Chapter published in:Chapters of Dependency Grammar: A historical survey from Antiquity to Tesnière
Edited by András Imrényi and Nicolas Mazziotta
[Studies in Language Companion Series 212] 2020
► pp. 189–214
Chapter 6Franz Kern
An early dependency grammarian
An examination of Franz Kern’s main works (1883a, 1883b, 1884, 1886, 1888) quickly reveals that his concept of sentence structure is closely similar to many modern analyses in the tradition of dependency grammar (DG). Kern took the finite verb as the sentence root and positioned the subject and object phrases as equi-level dependents of the verb in a like manner. In so doing, he was rejecting the binary subject-predicate division associated with the works of some of his contemporaries, most notably, Reed and Kellogg (1876). The aspect of Kern’s understanding of sentence structure that is particularly valuable in tracing the development of dependency syntax was his use of sentence diagrams. Kern produced numerous diagrams that are similar to the stemmas Tesnière used approximately 60 years later. Thus, Kern’s works on sentence structure stand as a particularly clear manifestation of dependency syntax long before dependency grammar became associated primarily with Tesnière’s efforts (1953, 1959). Interestingly, Tesnière did not cite Kern. This situation raises a basic question about whether Tesnière knew about Kern’s works at all, or whether he was indirectly influenced by Kern through the ideas of other German grammarians following in a tradition that Kern had helped establish many decades earlier.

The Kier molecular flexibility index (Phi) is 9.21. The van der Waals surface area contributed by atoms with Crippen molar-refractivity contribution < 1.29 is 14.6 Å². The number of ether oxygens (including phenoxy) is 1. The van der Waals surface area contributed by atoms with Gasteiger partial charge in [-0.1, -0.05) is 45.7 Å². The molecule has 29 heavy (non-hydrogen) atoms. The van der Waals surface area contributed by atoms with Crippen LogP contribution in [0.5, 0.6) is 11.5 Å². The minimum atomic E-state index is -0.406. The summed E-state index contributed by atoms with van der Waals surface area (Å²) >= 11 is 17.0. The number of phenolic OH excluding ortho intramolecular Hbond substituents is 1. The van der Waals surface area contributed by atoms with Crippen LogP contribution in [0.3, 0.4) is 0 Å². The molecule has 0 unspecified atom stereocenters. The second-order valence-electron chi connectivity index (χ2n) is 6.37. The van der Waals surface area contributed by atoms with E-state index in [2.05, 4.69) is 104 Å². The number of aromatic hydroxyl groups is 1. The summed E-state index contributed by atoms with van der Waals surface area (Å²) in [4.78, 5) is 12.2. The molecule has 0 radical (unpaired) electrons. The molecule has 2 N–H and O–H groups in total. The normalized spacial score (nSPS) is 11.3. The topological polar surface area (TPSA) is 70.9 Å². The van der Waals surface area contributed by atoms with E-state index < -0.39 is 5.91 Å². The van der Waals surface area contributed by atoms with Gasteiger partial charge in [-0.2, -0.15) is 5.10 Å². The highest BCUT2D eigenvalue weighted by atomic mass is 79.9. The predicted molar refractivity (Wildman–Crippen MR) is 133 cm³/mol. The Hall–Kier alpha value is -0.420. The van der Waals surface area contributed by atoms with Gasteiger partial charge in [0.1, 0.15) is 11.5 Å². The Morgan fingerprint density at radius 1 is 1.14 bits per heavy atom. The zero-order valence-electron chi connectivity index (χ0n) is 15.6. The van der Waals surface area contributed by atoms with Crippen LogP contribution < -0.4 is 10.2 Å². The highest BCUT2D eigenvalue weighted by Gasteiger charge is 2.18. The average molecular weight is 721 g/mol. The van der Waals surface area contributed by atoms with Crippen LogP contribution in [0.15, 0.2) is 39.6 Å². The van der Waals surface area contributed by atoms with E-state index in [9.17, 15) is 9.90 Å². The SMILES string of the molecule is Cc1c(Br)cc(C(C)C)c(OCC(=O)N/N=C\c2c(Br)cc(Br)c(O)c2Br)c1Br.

- 2.Aspects of Kern’s DG
- 2.1Finite verbs and complex predicates
- 2.2Prepositions and subordinators
- 2.3Secondary predicates
- 3.Kern’s impact
- 4.Who influenced Kern?
- 5.Kern vs. Tesnière
- 6.Summary and concluding comments
Published online: 06 February 2020
A. Primary sources
Clark, S. W.
Green, H. R.
Reed, A., & Kellogg, B
B. Critical sources
Helbig, G., & Buscha, J.
Cited by 3 other publications
Imrényi, András & Zsuzsa Vladár
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